Few things are certain in the world of inbound marketing, but one thing’s clear: any time there’s a major update to Google’s search algorithm, SEO professionals engage in a backlash. Surprisingly, there’s been relatively little negative reaction to the most-recent change, and major search publications have declared the update a positive maneuver for companies of all sizes. Unlike Panda and Penguin which focused on revolutionizing the types of content which ranked well in search, there are few clear winners and losers in the new system.
Unless your organization has noticed enormous reductions or increases in traffic during the last several weeks of September 2013 when Google Hummingbird was being silently rolled out, there’s a pretty good chance you won’t notice any more dramatic changes in the weeks to come. That’s certainly not to say you shouldn’t study and learn how to adapt your content and SEO to the new search algorithm, though! Here are answers to some of the most commonly asked questions about Google Hummingbird:
Is Website Authority Going Away?
The authority you’ve built through your company website because of high-quality SEO work and continual commitment to content marketing isn’t going to disappear with the adoption of Google Hummingbird. Your efforts won’t be wasted, and continuing to focus on publishing original work, and earning social shares and inbound links will only do your website favors in Google’s eyes.
However, due to the shift in how certain queries are answered, there’s a good chance you could struggle to optimize around your competitors’ company names. Writing or compiling reviews and pricing in your industry might not be an automatic ticket to a #1 search ranking for competitors queries, especially given the shift in search results toward information ownership.
Does my website’s traffic decrease because of this search algorithm update?
Unfortunately, there’s no simple answer to this question. While some individuals have reported a decrease in organic search volume since Google Hummingbird was introduced, Search Engine Journal’s Danny Sullivan points out this could be attributed toward either this update, or one of the other small changes Google’s engineers make on a daily basis. It could also be attributed to seasonal changes in search volume, or any number of other factors that have nothing to do with Google in the first place.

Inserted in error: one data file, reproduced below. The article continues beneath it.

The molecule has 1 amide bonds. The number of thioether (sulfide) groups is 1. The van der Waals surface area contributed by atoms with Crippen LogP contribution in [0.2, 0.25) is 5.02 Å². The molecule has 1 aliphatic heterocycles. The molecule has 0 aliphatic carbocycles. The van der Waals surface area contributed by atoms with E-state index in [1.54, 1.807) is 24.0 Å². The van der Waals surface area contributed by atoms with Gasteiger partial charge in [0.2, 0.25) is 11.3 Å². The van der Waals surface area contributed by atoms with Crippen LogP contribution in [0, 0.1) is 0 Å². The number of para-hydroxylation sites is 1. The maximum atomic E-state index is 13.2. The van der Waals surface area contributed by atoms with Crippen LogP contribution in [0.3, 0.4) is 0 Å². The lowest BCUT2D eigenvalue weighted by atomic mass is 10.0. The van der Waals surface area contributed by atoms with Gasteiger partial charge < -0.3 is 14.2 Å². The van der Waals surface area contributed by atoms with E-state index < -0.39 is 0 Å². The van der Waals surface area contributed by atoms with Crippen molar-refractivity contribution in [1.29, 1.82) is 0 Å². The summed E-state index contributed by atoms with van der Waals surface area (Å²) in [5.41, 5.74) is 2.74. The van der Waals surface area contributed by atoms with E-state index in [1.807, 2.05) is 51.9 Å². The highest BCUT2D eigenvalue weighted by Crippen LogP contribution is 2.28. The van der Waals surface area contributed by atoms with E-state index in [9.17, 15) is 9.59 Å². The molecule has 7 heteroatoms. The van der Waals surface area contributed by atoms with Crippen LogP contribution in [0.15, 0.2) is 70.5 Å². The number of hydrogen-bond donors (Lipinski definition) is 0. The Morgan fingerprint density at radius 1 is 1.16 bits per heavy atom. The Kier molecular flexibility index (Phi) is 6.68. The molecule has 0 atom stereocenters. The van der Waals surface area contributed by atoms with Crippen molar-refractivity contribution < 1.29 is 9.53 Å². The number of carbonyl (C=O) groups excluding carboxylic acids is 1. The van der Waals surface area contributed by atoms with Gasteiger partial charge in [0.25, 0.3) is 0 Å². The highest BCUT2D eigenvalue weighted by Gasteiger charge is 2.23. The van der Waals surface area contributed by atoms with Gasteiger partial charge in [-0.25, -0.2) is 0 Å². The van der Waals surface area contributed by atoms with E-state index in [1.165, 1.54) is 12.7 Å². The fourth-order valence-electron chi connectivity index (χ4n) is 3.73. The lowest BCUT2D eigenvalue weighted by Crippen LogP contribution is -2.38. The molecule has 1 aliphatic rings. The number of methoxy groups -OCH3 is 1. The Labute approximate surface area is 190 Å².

How should I adapt my content marketing strategy?
The short answer is, you probably don’t need to do much of anything. That is, if you were doing the things you should have been in the first place. There have been no changes to Google’s official quality guidelines since the release of the search algorithm, so it behooves content marketing professionals to continue focusing on originality, quality, depth, and providing value. However, if you’ve been engaged in keyword stuffing, cloaking, or purchasing links, there’s a good chance you’ll be stung by Google Hummingbird. There’s no question it’s incredibly smart.
It seems entirely possible that as semantic search continues to rise, SEO best practices will continue to evolve. As the search engine continues to improve its ability to pick up on the larger context of questions, your need to utilize exact keywords in your title, as image tags and meta description will likely disappear entirely. Focus on covering important topics better than anyone else, and you’ll fly to the top of Google Hummingbird.
Stop the Silos, and Start Thinking Inbound
If there’s a single overarching lesson to draw from the introduction of Google Hummingbird, it’s the importance of a comprehensive inbound marketing strategy. There’s no longer much benefit in thinking about your web presence in freestanding silos of SEO, content, mobile, and social media marketing. The search algorithm draws from all of these factors to provide answers to questions – social signals affect perceived authority of content, and it’s become pretty hard to do effective SEO without Facebook or a blog. Perhaps most importantly, Google Hummingbird’s clear focus on mobile search should send a resounding message to marketers that you can’t wait to cater to smartphone and tablet users. The time is now to mobile-optimize your website and email outreach efforts. Mobile is no longer a type of user experience – in many cases, it is the user experience.
Has your website been affected by the Google Hummingbird algorithm? What changes have you noticed with this new search algorithm?